My initial reaction to this CD when track one, Nagelbett, kicked in was, Oh here we go again. For those that have been paying attention, it seems that 2004 is the year of industrial dance. Theres so much of it coming out that for any one band to even attempt to stand above the rest is a Herculean task. On the one hand I was rather stoked by this being yet another industrial CD, because I could use the review format that ReddragDiva on LiveJournal(1) came up with that is nothing more than a template: What you need to do with those records is to put that paragraph at the top(2). Then list the records, with a series of numbers next to each one. Then list the numbers, with the descriptive phrases each means.
That initial reaction to Adaptive Reaction, however, lasted about fifteen seconds. Nagelbett was merely the intro to Salvation, after which the title track emerged, kicking quick and loud. Additionally, initial ideas about AR was drawn also from the mantra on the jacket of the CD Fuck Rock, Fuck Art, Fuck You!!! Is this yet another kiddie bopper in the basement being different and farting out synthetic strains weve all heard before? Strangely enough, Adaptive Reaction is actually easily the top industrial outfit to have dropped a CD on my desk this year. Having never heard of them before, Im very surprised by how solid, complicated and well-crafted their sound is. It exudes a maturity that far surpasses any of the other aural schlock that has spun by. Their press kit gives us hints as to why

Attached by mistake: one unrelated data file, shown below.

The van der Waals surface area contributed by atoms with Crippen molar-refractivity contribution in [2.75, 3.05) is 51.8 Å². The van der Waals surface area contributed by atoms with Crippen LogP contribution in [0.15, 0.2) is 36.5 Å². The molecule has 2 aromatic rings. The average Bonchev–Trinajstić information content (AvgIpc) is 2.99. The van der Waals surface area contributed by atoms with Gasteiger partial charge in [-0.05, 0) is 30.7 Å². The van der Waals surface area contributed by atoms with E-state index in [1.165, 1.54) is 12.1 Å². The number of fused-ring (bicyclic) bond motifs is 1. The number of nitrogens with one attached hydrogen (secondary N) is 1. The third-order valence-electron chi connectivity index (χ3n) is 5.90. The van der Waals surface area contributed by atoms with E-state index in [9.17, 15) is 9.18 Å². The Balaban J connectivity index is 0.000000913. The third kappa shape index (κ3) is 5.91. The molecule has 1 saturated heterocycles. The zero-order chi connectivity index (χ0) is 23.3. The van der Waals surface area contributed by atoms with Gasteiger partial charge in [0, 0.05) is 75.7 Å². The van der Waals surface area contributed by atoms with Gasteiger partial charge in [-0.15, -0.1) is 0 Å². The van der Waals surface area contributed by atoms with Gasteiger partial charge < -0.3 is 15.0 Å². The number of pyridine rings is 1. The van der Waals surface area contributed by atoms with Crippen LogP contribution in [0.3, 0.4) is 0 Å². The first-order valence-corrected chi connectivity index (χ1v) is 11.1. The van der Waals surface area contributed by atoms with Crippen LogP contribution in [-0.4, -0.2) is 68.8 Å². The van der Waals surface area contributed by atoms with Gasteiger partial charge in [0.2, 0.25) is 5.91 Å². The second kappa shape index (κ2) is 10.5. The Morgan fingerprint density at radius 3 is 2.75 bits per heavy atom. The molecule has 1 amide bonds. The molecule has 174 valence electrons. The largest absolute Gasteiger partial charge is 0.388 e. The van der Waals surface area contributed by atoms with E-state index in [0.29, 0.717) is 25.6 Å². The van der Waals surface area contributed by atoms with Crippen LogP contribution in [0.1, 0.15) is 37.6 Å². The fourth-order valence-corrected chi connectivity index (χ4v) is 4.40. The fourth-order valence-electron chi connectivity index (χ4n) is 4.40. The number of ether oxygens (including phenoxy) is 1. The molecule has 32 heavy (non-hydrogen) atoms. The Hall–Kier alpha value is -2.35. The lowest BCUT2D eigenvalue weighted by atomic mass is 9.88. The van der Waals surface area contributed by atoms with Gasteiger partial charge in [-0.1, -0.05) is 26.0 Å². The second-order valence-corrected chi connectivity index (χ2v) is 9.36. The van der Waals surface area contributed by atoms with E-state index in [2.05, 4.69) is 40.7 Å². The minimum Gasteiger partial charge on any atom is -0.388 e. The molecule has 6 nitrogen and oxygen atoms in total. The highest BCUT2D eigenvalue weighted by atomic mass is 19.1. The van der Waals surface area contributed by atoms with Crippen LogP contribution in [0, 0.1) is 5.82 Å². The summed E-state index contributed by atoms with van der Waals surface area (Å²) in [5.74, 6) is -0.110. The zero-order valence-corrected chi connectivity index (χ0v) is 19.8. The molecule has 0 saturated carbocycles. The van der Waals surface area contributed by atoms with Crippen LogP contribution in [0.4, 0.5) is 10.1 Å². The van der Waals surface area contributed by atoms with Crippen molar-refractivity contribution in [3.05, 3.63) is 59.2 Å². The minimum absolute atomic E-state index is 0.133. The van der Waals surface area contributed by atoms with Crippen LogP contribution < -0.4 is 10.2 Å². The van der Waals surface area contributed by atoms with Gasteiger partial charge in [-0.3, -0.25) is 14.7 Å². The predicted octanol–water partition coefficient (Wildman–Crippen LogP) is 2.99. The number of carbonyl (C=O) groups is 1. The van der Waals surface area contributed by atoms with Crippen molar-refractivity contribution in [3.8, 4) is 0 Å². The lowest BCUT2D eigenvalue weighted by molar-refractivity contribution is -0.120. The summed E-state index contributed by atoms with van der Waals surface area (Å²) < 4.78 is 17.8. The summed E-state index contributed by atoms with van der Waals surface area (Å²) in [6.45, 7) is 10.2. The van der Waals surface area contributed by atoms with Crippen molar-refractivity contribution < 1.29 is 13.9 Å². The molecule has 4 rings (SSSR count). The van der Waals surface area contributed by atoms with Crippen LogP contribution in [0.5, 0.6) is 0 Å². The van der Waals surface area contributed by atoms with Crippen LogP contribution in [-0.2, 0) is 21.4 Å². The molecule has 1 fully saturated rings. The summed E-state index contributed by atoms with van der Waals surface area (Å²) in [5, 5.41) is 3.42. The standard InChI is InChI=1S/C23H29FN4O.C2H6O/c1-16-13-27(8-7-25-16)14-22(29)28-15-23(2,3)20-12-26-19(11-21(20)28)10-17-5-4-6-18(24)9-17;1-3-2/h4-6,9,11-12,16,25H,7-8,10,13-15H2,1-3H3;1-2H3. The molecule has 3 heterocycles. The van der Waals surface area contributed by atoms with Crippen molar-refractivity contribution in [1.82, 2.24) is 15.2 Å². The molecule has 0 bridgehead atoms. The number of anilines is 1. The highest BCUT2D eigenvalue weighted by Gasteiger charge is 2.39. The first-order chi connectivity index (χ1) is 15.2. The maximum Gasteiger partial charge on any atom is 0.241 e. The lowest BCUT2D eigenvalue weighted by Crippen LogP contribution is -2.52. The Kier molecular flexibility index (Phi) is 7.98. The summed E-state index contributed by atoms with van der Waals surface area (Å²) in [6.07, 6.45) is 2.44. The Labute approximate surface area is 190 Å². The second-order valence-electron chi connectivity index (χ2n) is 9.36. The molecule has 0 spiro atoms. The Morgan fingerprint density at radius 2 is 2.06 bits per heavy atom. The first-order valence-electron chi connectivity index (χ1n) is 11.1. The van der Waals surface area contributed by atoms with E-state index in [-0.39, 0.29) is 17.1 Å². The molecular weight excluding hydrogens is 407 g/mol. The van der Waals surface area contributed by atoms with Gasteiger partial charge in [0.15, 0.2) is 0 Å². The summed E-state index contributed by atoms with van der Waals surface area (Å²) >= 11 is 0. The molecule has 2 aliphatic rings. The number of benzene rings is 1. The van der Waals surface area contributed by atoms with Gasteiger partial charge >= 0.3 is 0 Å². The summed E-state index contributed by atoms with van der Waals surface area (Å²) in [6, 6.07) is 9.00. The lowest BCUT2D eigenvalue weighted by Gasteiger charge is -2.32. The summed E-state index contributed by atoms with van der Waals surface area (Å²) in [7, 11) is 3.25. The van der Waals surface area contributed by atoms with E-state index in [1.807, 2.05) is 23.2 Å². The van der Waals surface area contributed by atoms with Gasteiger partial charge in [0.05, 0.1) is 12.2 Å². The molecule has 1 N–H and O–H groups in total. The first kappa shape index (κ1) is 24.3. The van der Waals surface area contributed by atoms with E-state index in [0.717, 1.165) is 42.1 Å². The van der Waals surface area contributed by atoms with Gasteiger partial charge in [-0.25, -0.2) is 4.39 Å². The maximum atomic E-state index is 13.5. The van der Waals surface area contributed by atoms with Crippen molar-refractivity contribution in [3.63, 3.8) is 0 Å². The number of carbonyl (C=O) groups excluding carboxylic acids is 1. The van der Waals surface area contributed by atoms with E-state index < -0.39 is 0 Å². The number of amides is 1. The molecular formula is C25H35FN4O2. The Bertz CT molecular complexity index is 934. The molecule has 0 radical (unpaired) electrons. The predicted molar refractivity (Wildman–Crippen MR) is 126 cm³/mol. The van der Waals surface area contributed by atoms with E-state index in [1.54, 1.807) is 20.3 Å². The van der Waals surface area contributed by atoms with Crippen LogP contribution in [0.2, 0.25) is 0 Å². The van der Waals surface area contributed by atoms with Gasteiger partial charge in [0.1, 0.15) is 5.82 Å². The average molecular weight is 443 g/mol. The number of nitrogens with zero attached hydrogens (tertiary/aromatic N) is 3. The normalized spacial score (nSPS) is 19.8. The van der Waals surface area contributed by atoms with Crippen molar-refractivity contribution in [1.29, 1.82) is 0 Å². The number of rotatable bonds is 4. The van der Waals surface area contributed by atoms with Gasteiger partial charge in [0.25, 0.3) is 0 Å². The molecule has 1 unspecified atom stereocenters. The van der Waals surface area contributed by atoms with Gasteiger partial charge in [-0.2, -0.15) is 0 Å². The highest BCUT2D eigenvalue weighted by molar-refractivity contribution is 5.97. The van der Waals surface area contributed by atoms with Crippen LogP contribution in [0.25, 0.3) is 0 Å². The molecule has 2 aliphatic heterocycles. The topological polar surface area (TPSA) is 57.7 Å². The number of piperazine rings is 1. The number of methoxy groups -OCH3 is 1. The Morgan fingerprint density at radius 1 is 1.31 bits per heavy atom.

Hailing from Ontario, Canada, Adaptive Reactions roots go back about eight years to 1996. From then until just past the millenniums start, AR banged out a bunch of unadvertised CD-Rs and tapes using various names in an effort to get people to pay attention more than once. At the end of this journey, the band (and I have no indication here how many there are, but theres only one guy pictured on the jacket and theres a mysterious mention of the name Guerin as a possibility) reorganized and picked, from out of Alvin Tofflers book Future Shock, the term Adaptive Reaction.
AR claims such heavily known influences as Throbbing Gristle, KMFDM, Skinny Puppy, Front 242 and others of that variance. The music is therefore what youd expect from a project influenced by these. Theres no breakdowns here, save for a couple short noisy instrumentals that do nothing to give you a breather, so from beginning to end Salvation is fast paced, heavy hitting and moves quickly like a sci-fi action thriller. What is best about this CD is how well crafted it is, very tight and controlled. Theres plenty going on around you to give tracks like Infernal Eternal extra punch even if the lyrics are a bit cliché, but since this is industrial EBM youre not paying too much attention to the lyrics really.
AR seem to have done things right practice practice practice. Laying out tracks and putting them out on CD-R for a few years, seeing what works, getting better at their (his?) tirade before pressing down something solid. Salvation is a definite treat in the landscape of same-same. While it stays true to the genre and doesnt experiment much outside of it, in and of itself it is one of the brightest (darkest?) CDs to have spun through the office in terms of caliber and excellence. Part with the mere $10 (if in North Amercia) or $12 (international) to have the chance to hear what industrial dance and electronic EBM should sound like.
Post: PO Box 29102, Thunder Bay, Ontario, P7B 6P9, Canada
Phone: (807) 345-3467
(1) My LiveJournal, an accounting
of whatever I felt like bitching about, is at
(2) The paragraph mentioned here is the fourth one from my review of Cruciform Injections Epilogue.